The red panty night.
It’s been a running joke since Conor McGregor brought it up in a press conference during the leadup to his eventually cancelled lightweight title bout against Rafael Dos Anjos.
“I can make you rich,” McGregor said back in 2015. “I change your bum life. You fight, it’s a celebration! When you sign to fight me, it’s a celebration! You ring back home, you ring your wife. ‘Baby, we’ve done it. We’re rich, baby. Conor McGregor made us rich, break out the red panties. We’re rich, baby.’”
Alas, there may be an important caveat to that: you have to hold a UFC belt to apply.
In the comments of an Instagram post, McGregor’s latest opponent Donald Cerrone revealed that he didn’t get a massive slice of pay-per-view goodness for being the B-side of one of the biggest fights in UFC history (hat tip to /R/MMA).
Now consider how much money the UFC made for themselves and their business partners ESPN...
“Speaking to investors on 4th February, he said the service gained an additional 500,000 new subscribers for McGregor’s return to the octagon, while also bringing in one million pay-per-view (PPV) purchases.” https://t.co/uB4qa6HXA2— John S. Nash (@heynottheface) February 5, 2020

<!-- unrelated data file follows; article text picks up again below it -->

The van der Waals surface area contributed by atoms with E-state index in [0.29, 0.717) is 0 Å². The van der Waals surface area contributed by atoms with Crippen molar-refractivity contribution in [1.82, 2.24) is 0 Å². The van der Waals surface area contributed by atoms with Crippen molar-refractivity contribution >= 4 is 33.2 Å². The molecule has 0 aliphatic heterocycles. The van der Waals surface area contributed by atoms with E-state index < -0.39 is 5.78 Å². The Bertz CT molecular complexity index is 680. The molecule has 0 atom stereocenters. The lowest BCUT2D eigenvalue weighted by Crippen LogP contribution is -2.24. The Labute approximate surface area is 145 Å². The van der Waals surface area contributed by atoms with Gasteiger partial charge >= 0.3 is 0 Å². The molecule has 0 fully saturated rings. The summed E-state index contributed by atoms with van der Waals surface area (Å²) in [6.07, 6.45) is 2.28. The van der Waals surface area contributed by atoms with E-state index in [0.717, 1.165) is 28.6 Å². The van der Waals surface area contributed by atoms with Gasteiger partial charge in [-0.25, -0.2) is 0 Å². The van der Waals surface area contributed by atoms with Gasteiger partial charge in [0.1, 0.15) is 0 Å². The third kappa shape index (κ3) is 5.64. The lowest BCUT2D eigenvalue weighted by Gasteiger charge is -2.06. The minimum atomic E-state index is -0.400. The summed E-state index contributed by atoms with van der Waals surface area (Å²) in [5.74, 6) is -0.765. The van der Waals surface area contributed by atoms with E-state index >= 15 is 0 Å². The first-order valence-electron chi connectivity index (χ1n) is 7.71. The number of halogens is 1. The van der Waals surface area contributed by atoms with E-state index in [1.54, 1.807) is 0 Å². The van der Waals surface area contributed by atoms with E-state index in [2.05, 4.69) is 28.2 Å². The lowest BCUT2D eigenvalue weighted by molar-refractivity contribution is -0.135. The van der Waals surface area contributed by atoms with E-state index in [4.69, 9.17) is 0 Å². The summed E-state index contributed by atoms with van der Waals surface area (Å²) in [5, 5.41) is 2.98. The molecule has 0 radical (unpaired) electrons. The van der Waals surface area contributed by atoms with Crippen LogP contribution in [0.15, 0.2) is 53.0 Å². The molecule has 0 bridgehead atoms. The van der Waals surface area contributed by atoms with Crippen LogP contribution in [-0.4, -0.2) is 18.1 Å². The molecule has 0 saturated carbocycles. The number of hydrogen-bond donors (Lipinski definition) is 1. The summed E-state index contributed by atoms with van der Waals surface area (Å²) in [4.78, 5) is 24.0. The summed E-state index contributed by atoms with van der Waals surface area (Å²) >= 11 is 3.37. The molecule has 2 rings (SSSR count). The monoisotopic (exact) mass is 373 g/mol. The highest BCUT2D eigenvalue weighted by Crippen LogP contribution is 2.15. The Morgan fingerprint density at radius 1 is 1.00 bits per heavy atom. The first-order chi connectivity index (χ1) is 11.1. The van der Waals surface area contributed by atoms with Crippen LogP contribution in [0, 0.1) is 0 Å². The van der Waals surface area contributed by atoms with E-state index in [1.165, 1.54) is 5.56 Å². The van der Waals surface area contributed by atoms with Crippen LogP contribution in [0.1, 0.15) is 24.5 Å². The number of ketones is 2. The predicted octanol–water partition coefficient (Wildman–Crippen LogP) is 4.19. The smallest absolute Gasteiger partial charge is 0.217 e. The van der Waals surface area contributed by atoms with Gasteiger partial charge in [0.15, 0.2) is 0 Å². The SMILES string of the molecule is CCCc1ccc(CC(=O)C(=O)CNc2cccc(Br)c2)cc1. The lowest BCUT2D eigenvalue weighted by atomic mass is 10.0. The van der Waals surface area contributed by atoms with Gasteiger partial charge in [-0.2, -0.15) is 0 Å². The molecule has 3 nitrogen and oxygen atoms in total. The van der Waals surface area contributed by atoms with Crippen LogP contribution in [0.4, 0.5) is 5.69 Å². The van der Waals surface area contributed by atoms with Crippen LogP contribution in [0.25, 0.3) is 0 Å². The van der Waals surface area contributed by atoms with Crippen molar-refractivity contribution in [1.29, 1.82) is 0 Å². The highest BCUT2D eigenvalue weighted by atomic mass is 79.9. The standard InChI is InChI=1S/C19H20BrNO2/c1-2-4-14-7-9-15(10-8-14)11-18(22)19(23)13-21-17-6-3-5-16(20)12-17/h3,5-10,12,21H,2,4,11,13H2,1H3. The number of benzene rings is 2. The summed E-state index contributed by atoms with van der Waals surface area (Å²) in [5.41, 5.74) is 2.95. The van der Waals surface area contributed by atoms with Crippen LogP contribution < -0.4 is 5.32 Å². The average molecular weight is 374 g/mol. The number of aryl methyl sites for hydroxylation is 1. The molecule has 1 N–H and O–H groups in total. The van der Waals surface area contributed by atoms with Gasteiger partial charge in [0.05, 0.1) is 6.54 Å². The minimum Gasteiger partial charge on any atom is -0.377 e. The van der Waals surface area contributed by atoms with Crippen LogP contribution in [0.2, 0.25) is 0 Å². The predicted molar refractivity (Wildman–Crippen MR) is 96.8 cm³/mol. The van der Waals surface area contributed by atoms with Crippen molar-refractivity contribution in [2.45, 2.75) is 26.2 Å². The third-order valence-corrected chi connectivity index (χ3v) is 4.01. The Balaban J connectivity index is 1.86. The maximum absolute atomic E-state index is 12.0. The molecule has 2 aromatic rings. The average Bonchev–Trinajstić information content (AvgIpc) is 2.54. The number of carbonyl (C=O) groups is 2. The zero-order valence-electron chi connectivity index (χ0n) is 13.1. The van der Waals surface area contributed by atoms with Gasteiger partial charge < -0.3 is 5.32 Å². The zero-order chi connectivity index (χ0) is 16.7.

And then consider how long “Cowboy” Cerrone has been a loyal soldier to the UFC, accepting fights to fill out cards whenever the UFC called. Even when it was clearly not in his best interests. Again and again. For years. Yet the UFC has always been pretty adamant that only champions and a tiny exceptional select few get PPV points. Somehow Cerrone didn’t make that cut, not even for a tiny slice.
Donald Cerrone’s reported paycheck for UFC 246 as per the official Nevada State Athletic Commission documents: $200,000 plus a $50,000 Fight of the Night bonus.
Did he make a lot more than that in various hidden payments? Possibly. The UFC keeps that kind of thing purposefully opaque. At this point everyone assumes there’s big money being handed out behind the scenes. We certainly hope that’s the case this time (even if we’ve heard that was more of a Fertitta era thing). If Cerrone didn’t clear more than a million dollars off that fight, he got seriously ripped off.